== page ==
Anesthesia - what to ask your doctor - adult
What to ask your doctor about anesthesia - adult
You are scheduled to have a surgery or procedure. You will need to talk with your doctor about the type of anesthesia that will be best for you. Below are some questions you may want to ask your doctor.
Which type of anesthesia is best for me based on the procedure that I am having?
When do I need to stop eating or drinking before having the anesthesia?
Is it alright to come alone to the hospital, or should someone come with me? Can I drive myself home?
If I am taking the following medicines, what should I do?
- Aspirin, ibuprofen (Motrin, Advil), naproxen (Aleve), other arthritis drugs, vitamin E, clopidogrel (Plavix), warfarin (Coumadin), and any other blood thinners
- Sildenafil (Viagra), vardenafil (Levitra), or tadalafil (Cialis)
- Vitamins, minerals, herbs, or other supplements
- Medicines for heart problems, lung problems, diabetes, or allergies
- Other medicines I am supposed to take everyday
If I have asthma, COPD, diabetes, high blood pressure, heart disease, or any other medical problems, do I need to do anything special before I have anesthesia?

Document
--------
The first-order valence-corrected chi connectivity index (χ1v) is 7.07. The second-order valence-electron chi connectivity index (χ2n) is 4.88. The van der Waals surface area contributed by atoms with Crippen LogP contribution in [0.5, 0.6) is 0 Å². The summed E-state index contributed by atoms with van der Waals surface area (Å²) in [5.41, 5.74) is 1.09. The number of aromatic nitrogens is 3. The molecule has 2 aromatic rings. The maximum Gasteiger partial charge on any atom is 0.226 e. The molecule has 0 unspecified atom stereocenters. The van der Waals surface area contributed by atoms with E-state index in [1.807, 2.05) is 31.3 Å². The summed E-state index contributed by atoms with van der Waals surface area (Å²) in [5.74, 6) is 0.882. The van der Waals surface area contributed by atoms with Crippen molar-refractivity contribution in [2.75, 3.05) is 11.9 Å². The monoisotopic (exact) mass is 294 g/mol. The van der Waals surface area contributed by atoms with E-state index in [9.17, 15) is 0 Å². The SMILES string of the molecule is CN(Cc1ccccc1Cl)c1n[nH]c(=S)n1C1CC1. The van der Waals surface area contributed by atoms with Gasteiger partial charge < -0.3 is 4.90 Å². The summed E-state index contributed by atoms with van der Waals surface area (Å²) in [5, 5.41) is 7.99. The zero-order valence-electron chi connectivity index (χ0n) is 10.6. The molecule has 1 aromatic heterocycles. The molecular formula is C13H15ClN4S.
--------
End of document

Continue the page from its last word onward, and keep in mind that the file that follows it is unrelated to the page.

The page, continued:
If I am nervous, can I get medicine to relax my nerves before going into the operating room?
After I receive the anesthesia:
- Will I be awake or aware of what is happening?
- Will I feel any pain?
- Will someone be watching and making sure I am ok?
After the anesthesia wears off:
- How soon will I wake up? How soon before I can get up and move around?
- How long will I need to stay?
- Will I have any pain?
- Will I be sick to my stomach?
If I have spinal or epidural anesthesia, will I have a headache afterward?
What if I have more questions after the surgery? Who can I talk to?
Apfelbaum JL, Silverstein JH, Chung FF, et al. Practice guidelines for postanesthetic care: an updated report by the American Society of Anesthesiologists Task Force on postanesthetic care. Anesthesiology. 2013;118(2):291-307. PMID 23364567
Hernandez A, Sherwood ER. Anesthesiology principles, pain management, and conscious sedation. In: Townsend CM Jr, Beauchamp RD, Evers BM, Mattox KL, eds. Sabiston Textbook of Surgery: The Biological Basis of Modern Surgical Practice. 20th ed. Philadelphia, PA: Elsevier; 2017:chap 14.
Last reviewed on: 9/3/2018
Reviewed by: Debra G. Wechter, MD, FACS, general surgery practice specializing in breast cancer, Virginia Mason Medical Center, Seattle, WA. Also reviewed by David Zieve, MD, MHA, Medical Director, Brenda Conaway, Editorial Director, and the A.D.A.M. Editorial team.